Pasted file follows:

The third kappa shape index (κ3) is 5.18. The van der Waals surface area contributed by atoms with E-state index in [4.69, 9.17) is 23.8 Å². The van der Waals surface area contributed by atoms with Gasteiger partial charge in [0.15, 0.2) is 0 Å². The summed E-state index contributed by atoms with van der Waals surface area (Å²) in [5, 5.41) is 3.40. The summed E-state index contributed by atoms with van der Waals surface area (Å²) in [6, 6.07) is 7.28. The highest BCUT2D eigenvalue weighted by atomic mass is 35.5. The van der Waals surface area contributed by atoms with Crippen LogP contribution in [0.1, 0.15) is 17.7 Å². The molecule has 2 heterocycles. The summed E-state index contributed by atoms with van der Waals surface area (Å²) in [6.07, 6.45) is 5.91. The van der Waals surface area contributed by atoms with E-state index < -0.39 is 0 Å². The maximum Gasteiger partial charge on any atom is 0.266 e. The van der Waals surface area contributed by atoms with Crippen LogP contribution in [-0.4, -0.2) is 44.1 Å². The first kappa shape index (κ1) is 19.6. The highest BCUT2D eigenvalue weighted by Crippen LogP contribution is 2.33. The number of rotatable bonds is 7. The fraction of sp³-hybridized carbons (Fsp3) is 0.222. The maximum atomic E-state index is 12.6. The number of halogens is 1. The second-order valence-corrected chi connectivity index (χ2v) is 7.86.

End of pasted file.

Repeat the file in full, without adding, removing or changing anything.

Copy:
The third kappa shape index (κ3) is 5.18. The van der Waals surface area contributed by atoms with E-state index in [4.69, 9.17) is 23.8 Å². The van der Waals surface area contributed by atoms with Gasteiger partial charge in [0.15, 0.2) is 0 Å². The summed E-state index contributed by atoms with van der Waals surface area (Å²) in [5, 5.41) is 3.40. The summed E-state index contributed by atoms with van der Waals surface area (Å²) in [6, 6.07) is 7.28. The highest BCUT2D eigenvalue weighted by atomic mass is 35.5. The van der Waals surface area contributed by atoms with Crippen LogP contribution in [0.1, 0.15) is 17.7 Å². The molecule has 2 heterocycles. The summed E-state index contributed by atoms with van der Waals surface area (Å²) in [6.07, 6.45) is 5.91. The van der Waals surface area contributed by atoms with E-state index < -0.39 is 0 Å². The maximum Gasteiger partial charge on any atom is 0.266 e. The van der Waals surface area contributed by atoms with Crippen LogP contribution in [-0.4, -0.2) is 44.1 Å². The first kappa shape index (κ1) is 19.6. The highest BCUT2D eigenvalue weighted by Crippen LogP contribution is 2.33. The number of rotatable bonds is 7. The fraction of sp³-hybridized carbons (Fsp3) is 0.222. The maximum atomic E-state index is 12.6. The number of halogens is 1. The second-order valence-corrected chi connectivity index (χ2v) is 7.86.